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An interdisciplinary collaboration among Wei Fan of the Chemical Engineering Department, Principal Investigator Scott Auerbach of the Chemistry Department, and other UMass researchers promises to advance our understanding of zeolite catalyst structure and lead to new materials for clean energy and carbon capture, among other applications.

Professors Jonathan Rothstein and Jungwoo Lee have been selected as outstanding faculty in the College of Engineering in 2020. These selections were made through the hard work of a college-level faculty selection committee.

 

 

Associate Professor Jenna Marquard of the Mechanical and Industrial Engineering (MIE) Department and Associate Professor Jessica Schiffman of the Chemical Engineering (ChE) Department are the 2020 winners of the UMass College of Engineering Outstanding Teaching Award.

 

In a new College of Engineering record for one year, five of our researchers have obtained career-boosting grants from the National Science Foundation’s (NSF) prestigious Faculty Early Career Development (CAREER) Program. The accomplishment includes another record of four CAREER recipients from the Chemical Engineering (ChE) Department.

The Department of Energy (DoE) website Energy Research Newsletter recently carried an enlightening profile about Assistant Professor Omar Abdelrahman of the Chemical Engineering (ChE) Department dealing with what writer ChoongSze Lee called Abdelrahman’s “non-traditional” academic journey to the West. After earning his Doctorate in Chemical Engineering at Syracuse University in 2016, Abdelrahman served as a post-doc in former UMass ChE Professor Paul Dauenhauer’s lab at the University of Minnesota, an experience which, along with other influences, helped to transform Abdelrahman’s view of science.

Assistant Professor Lauren Andrews, the Marvin and Eva Schlanger Faculty Fellow in the Chemical Engineering Department, is the principal investigator receiving a five-year, $589,060 grant from the prominent National Science Foundation (NSF) Faculty Early Career Development (CAREER) Program. The NSF funding will support Andrews’s pioneering research studying how communities of bacteria can be engineered to have coordinated behaviors that will have numerous potential applications in biomanufacturing, cell-based therapies, and medical diagnostics.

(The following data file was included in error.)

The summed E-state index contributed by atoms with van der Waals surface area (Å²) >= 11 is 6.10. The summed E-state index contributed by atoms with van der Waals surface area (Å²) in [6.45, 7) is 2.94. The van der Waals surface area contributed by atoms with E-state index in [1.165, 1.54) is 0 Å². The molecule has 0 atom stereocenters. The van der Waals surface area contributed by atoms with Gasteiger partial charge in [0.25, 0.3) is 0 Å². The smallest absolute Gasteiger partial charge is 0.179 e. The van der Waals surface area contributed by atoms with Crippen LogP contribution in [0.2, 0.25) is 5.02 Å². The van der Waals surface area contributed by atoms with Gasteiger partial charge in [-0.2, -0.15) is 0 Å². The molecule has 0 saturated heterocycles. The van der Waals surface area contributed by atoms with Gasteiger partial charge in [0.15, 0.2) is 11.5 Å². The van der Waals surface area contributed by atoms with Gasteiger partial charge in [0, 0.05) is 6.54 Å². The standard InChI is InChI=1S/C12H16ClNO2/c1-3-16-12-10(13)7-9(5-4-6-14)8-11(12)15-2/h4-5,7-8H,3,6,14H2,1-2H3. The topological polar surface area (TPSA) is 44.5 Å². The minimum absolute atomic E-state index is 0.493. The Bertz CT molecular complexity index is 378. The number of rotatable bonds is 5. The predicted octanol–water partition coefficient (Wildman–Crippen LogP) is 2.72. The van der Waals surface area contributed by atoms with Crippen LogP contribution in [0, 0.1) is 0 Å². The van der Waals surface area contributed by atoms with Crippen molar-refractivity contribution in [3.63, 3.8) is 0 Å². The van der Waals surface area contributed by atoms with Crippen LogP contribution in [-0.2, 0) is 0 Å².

Assistant Professor Jungwoo Lee of the Chemical Engineering (ChE) Department is the principal investigator in a five-year, $549,710 grant from the coveted National Science Foundation (NSF) Faculty Early Career Development (CAREER) Program. Lee’s NSF research could lead to a greater understanding through which bone remodeling and blood-forming processes are functionally coupled in trabecular bone cavities via creating tissue engineered hematopoietic trabecular bone marrow models.

Assistant Professor Peter Beltramo of the Chemical Engineering Department is the principal  investigator for a team receiving a five-year, $592,332 grant from the prominent National Science Foundation (NSF) Faculty Early Career Development (CAREER) Program. The NSF funding will support Beltramo’s project, titled “Understanding the interplay between lipid composition and biomolecule transport in biological membranes,” which comprises a pathway of fundamental research that could enable the development of such breakthroughs as advanced drug delivery systems, biosensors, and other biomimetic materials.

Assistant Professor Sarah Perry of the Chemical Engineering Department at the University of Massachusetts Amherst has received a $657,920 grant from the prestigious National Science Foundation (NSF) Faculty Early Career Development (CAREER) Program to study a groundbreaking new approach to protein stabilization based on nature-inspired strategies. Her NSF research has the ultimate goal of boosting the accessibility of vaccines and other therapeutics, especially in developing countries, and extending the reach of temperature-stable proteins to sensing and catalysis applications.

Associate Professor Wei Fan of the Chemical Engineering Department has collaborated with UMass Chemistry Professor Scott Auerbach and others to boost our understanding of zeolite catalyst structure and vibrations in an effort that can lead to new materials for clean energy and carbon capture, among many other applications. Their cutting-edge research appeared as the cover story in a recent issue of the Journal of the American Chemical Society (JACS).

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